If Lonnie Johnson is the blues equivalent of Buddy Bolden as the pioneer of an art form, the view of Robert Johnson and Muddy Waters as “neither pioneers nor originators” seems harsh. For as the music moved, so it changed. Armstrong and King Oliver transplanted the seminal idiom to Chicago in the 1920s and began recording. As the center of gravity shifted to New York, the big bands of Basie and Ellington that Albert Murray chronicled took the ensemble style into jump blues and swing music that got large crowds dancing in the Depression; if the blues progression began in New Orleans, the migration from Lonnie Johnson via Jelly was bound to change it. When you put an idea into the world, the world owns it—so said Art Blakey, as the alto sax lion Donald Harrison Jr. once told me.

King’s narrative gains momentum in writing about his career springboard in Austin, Texas, at Antone’s, the club that launched Stevie Ray Vaughan and the Fabulous Thunderbirds. He has a priceless cameo of owner Clifford Antone, entering via the kitchen escorted by plainclothes cops on his night free from jail.

He had the aura of a 1920s gangster, a modern incarnation of a Chicago speakeasy owner, only he wasn’t a bootlegger or a moonshiner. Rumor had it, he was distributing some of the finest weed in Texas. Clifford liked to present himself as the kind of guy you didn’t want to screw around with. His round baby face and dark eyes resembled Al Capone. In a sense, he was that guy, though not in a vicious way. He obviously was a well-connected man. Nevertheless, what defined Clifford for me was his fervor for the blues. He loved the blues and the musicians who made it.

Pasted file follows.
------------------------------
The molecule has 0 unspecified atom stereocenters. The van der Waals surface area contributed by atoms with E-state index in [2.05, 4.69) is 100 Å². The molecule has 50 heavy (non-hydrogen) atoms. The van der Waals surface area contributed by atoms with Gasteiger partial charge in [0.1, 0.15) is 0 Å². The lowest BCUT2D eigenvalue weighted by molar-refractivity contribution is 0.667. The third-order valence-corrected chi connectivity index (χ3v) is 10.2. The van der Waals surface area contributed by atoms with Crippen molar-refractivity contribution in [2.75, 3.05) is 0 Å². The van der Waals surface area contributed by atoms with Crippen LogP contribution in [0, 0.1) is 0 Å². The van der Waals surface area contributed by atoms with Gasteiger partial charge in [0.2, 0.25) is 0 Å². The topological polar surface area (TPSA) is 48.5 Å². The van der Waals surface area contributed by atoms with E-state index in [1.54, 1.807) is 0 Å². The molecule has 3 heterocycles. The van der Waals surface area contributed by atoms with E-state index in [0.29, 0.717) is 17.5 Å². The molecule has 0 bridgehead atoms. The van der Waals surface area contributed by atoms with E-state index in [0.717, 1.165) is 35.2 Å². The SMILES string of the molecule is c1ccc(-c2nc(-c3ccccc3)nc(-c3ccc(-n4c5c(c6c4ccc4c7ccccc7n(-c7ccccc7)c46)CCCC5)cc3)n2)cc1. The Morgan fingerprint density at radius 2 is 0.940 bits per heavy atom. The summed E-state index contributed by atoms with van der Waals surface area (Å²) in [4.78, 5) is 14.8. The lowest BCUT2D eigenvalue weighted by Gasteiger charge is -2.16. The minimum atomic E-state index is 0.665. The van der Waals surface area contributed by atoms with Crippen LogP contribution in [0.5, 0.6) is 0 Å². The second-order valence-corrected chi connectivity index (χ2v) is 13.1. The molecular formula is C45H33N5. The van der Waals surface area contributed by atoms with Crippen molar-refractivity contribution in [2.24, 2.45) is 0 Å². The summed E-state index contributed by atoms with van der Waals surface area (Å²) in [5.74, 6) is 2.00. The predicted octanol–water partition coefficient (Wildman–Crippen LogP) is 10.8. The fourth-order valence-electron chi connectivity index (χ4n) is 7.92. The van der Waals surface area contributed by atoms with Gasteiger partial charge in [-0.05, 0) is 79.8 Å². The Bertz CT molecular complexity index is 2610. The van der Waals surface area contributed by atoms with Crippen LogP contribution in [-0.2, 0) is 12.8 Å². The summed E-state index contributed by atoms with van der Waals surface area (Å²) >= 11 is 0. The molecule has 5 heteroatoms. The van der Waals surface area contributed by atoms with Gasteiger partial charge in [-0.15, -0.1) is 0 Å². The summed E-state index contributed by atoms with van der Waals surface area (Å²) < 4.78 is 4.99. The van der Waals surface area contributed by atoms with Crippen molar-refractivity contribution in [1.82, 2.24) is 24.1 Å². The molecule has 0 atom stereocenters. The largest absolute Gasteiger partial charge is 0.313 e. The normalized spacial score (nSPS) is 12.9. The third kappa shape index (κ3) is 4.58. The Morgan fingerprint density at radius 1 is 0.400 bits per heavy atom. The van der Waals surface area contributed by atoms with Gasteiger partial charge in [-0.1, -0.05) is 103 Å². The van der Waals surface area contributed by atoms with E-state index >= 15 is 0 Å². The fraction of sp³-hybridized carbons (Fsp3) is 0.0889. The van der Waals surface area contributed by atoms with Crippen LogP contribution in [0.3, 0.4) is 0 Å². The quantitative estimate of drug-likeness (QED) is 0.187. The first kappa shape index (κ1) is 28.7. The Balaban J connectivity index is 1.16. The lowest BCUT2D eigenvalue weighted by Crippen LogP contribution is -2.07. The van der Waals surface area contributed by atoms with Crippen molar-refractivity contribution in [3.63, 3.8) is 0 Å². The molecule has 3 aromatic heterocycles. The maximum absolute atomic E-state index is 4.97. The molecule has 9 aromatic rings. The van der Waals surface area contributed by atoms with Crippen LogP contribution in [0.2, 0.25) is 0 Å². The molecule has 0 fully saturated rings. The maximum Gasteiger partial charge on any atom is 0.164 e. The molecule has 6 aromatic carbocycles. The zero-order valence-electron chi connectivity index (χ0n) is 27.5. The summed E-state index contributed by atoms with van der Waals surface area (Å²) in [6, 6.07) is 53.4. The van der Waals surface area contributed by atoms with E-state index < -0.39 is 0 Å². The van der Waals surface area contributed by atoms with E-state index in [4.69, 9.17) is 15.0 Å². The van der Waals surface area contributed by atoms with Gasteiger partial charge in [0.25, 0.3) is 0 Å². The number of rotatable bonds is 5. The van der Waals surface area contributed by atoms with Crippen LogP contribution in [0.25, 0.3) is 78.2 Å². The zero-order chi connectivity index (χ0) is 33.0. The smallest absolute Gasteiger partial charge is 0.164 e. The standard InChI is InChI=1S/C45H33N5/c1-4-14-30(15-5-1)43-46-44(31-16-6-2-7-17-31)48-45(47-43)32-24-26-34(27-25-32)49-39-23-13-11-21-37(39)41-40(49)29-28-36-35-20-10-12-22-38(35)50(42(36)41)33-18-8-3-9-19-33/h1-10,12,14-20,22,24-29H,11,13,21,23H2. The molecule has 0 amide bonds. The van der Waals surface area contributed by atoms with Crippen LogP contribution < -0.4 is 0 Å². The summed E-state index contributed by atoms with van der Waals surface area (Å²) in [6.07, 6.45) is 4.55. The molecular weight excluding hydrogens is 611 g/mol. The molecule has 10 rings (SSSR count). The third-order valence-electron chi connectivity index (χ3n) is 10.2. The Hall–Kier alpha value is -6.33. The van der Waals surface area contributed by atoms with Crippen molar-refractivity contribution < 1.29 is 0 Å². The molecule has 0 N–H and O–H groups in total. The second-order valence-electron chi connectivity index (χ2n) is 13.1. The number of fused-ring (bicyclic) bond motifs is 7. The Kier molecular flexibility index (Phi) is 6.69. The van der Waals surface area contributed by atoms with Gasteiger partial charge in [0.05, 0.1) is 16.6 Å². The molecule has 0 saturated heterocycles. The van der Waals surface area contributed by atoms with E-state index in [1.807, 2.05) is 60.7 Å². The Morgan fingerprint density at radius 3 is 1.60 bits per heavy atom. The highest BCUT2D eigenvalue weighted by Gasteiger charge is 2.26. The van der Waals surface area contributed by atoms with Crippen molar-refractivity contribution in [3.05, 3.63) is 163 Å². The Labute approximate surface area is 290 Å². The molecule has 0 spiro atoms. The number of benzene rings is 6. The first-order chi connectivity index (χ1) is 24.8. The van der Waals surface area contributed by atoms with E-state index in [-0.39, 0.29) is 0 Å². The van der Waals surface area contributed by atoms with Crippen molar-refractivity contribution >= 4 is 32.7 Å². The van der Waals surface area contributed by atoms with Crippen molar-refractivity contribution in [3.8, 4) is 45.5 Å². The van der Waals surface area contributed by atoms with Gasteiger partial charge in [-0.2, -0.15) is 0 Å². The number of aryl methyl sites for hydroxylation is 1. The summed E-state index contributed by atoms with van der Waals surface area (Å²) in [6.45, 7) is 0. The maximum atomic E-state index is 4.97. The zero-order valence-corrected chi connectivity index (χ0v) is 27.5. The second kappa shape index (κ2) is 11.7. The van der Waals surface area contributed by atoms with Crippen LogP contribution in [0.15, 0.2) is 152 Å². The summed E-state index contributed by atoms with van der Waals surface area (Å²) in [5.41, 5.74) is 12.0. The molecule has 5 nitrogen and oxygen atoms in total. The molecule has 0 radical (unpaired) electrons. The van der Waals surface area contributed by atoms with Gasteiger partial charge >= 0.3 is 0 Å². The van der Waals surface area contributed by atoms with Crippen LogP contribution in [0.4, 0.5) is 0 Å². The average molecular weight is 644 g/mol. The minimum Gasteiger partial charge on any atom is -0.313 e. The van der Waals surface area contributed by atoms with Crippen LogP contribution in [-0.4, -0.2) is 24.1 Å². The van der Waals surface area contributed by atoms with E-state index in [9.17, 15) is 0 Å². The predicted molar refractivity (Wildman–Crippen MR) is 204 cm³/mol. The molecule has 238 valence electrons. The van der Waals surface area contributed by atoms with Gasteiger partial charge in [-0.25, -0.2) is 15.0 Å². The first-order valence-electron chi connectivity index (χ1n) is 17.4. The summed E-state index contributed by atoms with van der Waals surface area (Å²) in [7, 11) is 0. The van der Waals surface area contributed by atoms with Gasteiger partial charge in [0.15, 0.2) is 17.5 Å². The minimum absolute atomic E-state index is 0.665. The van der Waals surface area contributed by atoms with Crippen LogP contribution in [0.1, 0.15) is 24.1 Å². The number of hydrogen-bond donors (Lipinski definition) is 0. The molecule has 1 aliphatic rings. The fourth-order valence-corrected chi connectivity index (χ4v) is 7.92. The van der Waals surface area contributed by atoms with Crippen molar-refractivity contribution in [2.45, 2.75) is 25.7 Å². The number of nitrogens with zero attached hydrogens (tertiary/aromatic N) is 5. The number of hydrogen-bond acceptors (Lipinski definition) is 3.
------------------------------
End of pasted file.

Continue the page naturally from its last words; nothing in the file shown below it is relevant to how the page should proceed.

An elegant, trenchant irony pervades ‘South to America,’ a book destined to rank with classics about the region.

If Chris Thomas King the dragon slayer is cut from Murray’s mold of the blues matador, the Princeton scholar Imani Perry in her remarkable new book South to America uses Murray’s South to a Very Old Place as a template for her travel through a Southland where Black cultural energy circles the White obsession over innocence from history. Across the South, the mannered courtesies mindful of cultural tourism that extend now to African Americans cannot mask the revanchist white supremacy as Trump-besotted lawmakers in Georgia, Texas, and Tennessee engage in gerrymandering and other vile tactics to dilute the Black vote.

An elegant, trenchant irony pervades South to America, a book destined to rank with classics about the region. Raised in Cambridge, Mass., the child of activist academic parents, Perry by virtue of family ties in Alabama and Louisiana wrestles with a genuine love of the South and Black folkways as she peels away the placid surfaces of daily life, exposing markers of the brutal history many white folk seek to whitewash. This is quite a literary balancing act. Scene by scene, Perry guides us through the tunnels of historical memory with a searchlight focused by wisdom.

Dr. Imani Perry speaks onstage at the 36th Annual Brooklyn Tribute to Dr. Martin Luther King, Jr. at Brooklyn Academy of Music on January 17, 2022 in New York City.

Astrid Stawiarz/Getty Images for Brooklyn Academy of Music

A Lyft driver in Charlottesville, Virginia, a white woman born again in belief of salvation, tells Perry, “Jesus says that when we are saved, we will rule like kings and queens in heaven… with everything, just like you like it, French doors and pretty bedroom with ruffles on the bed skirt.” As some Americans will do with total strangers, the woman confides that she’s divorced. Seeing her “older and disregarded,” Perry, who elsewhere mentions that she is no longer with the father of her growing children, makes a stunning move when asked to pray with her driver.